Editorial By David Kowalski
The shadow of Karl Barth looms over us all whether we know it or not. His neo-orthodoxy not only made a tremendous impact on 20th-century theology in itself, but the theological method of his system also provided the basis for subsequent radicals such as the “death of God” theologians who claimed to just be taking Barthianism to its logical ends. Partly due to the enthusiasm of some Princeton theologians, Barthianism is now in a period of renaissance. Barth is “in,” and his thinking blends well with postmodern theology that denies the existence of absolute, objective truth (which is foundational to such things as the emerging church movement).”
When liberal theology reached its lifeless, meaningless destination in the 20th century, many theologians leaped from that sinking ship into the waiting lifeboat of neo-orthodoxy (supposedly a “new” orthodoxy). The man piloting the lifeboat was Karl Barth, a theologian who did not dispute classic liberalism’s contention that Christianity was not literally true. He merely added a new thought to the mix. To Barth, Christianity was existentially “true.” Barth’s existential truth was absolutely and irrevocably separated from the literal. Barth’s gospel is very meaningful and inspirational — just not real in the “crude” sense of things that happen in time and space.
Barth had “rescued” Christian theology from the attacks of the liberals at the expense of its actuality. Barth was extremely passionate about his theology and spoke of it with superlatives and impassioned rhetoric. It clearly came from his heart. It was existentially and subjectively meaningful to him but it was not objectively and historically true. Barth’s gospel is a life-changing one in the same sense Hemmingway’s The Old Man and the Sea was meaningful to me — in its subjective impact as a work of fiction. The neo-orthodox gospel may not really save but it does make us feel “saved,” and for an existentialist such as Barth, that is all that really matters.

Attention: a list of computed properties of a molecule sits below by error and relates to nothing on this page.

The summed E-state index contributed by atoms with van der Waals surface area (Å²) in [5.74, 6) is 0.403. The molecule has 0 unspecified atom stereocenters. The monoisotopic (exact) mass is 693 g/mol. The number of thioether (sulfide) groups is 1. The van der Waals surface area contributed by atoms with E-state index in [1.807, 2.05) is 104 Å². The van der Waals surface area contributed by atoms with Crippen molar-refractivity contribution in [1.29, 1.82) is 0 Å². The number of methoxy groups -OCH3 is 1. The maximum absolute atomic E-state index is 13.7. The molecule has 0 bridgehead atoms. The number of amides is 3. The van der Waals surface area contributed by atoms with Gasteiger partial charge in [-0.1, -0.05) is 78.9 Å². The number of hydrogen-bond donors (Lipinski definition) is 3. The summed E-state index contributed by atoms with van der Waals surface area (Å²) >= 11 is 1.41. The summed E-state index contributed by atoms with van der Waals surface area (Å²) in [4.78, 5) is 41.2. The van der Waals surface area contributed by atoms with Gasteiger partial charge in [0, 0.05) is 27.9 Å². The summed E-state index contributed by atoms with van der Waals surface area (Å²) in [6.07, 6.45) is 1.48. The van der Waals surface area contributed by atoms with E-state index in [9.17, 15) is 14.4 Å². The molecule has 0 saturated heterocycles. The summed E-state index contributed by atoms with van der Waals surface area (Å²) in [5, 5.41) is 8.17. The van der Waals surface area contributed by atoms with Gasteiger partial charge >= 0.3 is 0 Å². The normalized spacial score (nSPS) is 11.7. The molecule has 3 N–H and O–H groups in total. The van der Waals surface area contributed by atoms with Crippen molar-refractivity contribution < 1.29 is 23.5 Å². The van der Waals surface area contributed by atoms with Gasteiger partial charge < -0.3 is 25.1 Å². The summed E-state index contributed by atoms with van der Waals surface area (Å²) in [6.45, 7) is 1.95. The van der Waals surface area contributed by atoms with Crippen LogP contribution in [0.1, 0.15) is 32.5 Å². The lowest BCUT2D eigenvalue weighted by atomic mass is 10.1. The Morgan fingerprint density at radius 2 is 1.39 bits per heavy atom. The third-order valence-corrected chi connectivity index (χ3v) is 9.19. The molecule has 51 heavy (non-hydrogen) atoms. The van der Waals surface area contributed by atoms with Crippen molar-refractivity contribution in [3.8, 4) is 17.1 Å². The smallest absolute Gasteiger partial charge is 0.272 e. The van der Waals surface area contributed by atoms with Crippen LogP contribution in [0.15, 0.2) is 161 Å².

I hear the Barthians’ response already in my mind, “A Van Tilian caricature!” Cornelius Van Til was just the most notable of early Evangelicals to assert the same things I just have about Barth’s “neo-orthodoxy.” Other Evangelicals who spoke the same way about neo-orthodoxy included John Warwick Montgomery, Harold O. J. Brown, Carl Henry (though not at the very beginning), Charles Ryrie (who wrote the briefest and easiest to understand critique of neo-orthodoxy), Gordon Clark, and Francis Schaeffer. Van Til’s analysis was the most involved and it extended through the writing of several books on the subject. Barth’s response was to dismiss his analysis with the label “caricature” — a term Barthians have invoked ever since. They inevitably try to bolster this “caricature” defense with quotations from Barth that sound quite orthodox and even pious.
Anything Karl Barth or any neo-orthodox theologian says must be understood in the larger context of their whole system of thought, however. The entire system creates a kind of theological method that transforms the meaning of everything the neo-orthodox say — making it possible to produce almost countless quotations from Barth that passionately affirm the same words Evangelicals speak. Make no mistake, though, Barth by no means meant the same thing Evangelicals do even though he used our terminology.
Everything Karl Barth said or wrote about Christian theology must be understood to exist in the mysterious world of the “Neo-Orthodox Triangle” — the intellectual equivalent of the Bermuda Triangle. Ordinary laws of thinking do not apply in the Neo-Orthodox Triangle. Cardinal truths fly into the triangle and are never seen again. Biblical, Christian faith becomes mysteriously shipwrecked in the triangle. The three sides of the triangle are Barth’s views on God, revelation, and history. Everything else that Barth says about theology must be understood to exist within the closed system of these three concepts.